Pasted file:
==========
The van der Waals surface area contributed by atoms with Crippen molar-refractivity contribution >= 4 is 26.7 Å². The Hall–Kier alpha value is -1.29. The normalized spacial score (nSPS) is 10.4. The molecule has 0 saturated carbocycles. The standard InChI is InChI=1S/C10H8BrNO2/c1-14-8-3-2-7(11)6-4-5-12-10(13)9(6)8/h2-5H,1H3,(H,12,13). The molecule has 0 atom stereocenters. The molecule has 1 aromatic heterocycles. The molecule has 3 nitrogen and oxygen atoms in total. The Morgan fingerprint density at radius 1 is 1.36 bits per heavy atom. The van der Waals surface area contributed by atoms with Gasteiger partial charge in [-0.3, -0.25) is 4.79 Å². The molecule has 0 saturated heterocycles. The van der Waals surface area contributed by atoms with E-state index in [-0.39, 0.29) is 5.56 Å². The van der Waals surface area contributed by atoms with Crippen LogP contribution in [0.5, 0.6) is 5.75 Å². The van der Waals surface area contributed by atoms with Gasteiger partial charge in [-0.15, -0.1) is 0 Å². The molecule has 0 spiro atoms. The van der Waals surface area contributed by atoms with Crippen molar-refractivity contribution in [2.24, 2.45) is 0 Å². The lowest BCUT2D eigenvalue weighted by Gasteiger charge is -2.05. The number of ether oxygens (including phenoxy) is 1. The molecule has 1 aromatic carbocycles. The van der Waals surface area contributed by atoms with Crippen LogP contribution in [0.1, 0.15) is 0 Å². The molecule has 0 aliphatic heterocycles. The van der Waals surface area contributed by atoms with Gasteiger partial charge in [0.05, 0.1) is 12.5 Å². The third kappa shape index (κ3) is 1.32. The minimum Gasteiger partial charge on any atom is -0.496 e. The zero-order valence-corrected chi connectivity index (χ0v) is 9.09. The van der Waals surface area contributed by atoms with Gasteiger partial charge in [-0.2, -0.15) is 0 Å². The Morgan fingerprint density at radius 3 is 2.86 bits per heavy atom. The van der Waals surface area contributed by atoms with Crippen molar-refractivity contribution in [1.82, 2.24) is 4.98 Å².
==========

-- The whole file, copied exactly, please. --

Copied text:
The van der Waals surface area contributed by atoms with Crippen molar-refractivity contribution >= 4 is 26.7 Å². The Hall–Kier alpha value is -1.29. The normalized spacial score (nSPS) is 10.4. The molecule has 0 saturated carbocycles. The standard InChI is InChI=1S/C10H8BrNO2/c1-14-8-3-2-7(11)6-4-5-12-10(13)9(6)8/h2-5H,1H3,(H,12,13). The molecule has 0 atom stereocenters. The molecule has 1 aromatic heterocycles. The molecule has 3 nitrogen and oxygen atoms in total. The Morgan fingerprint density at radius 1 is 1.36 bits per heavy atom. The van der Waals surface area contributed by atoms with Gasteiger partial charge in [-0.3, -0.25) is 4.79 Å². The molecule has 0 saturated heterocycles. The van der Waals surface area contributed by atoms with E-state index in [-0.39, 0.29) is 5.56 Å². The van der Waals surface area contributed by atoms with Crippen LogP contribution in [0.5, 0.6) is 5.75 Å². The van der Waals surface area contributed by atoms with Gasteiger partial charge in [-0.15, -0.1) is 0 Å². The molecule has 0 spiro atoms. The van der Waals surface area contributed by atoms with Crippen molar-refractivity contribution in [2.24, 2.45) is 0 Å². The lowest BCUT2D eigenvalue weighted by Gasteiger charge is -2.05. The number of ether oxygens (including phenoxy) is 1. The molecule has 1 aromatic carbocycles. The van der Waals surface area contributed by atoms with Crippen LogP contribution in [0.1, 0.15) is 0 Å². The molecule has 0 aliphatic heterocycles. The van der Waals surface area contributed by atoms with Gasteiger partial charge in [0.05, 0.1) is 12.5 Å². The third kappa shape index (κ3) is 1.32. The minimum Gasteiger partial charge on any atom is -0.496 e. The zero-order valence-corrected chi connectivity index (χ0v) is 9.09. The van der Waals surface area contributed by atoms with Gasteiger partial charge in [-0.2, -0.15) is 0 Å². The Morgan fingerprint density at radius 3 is 2.86 bits per heavy atom. The van der Waals surface area contributed by atoms with Crippen molar-refractivity contribution in [1.82, 2.24) is 4.98 Å².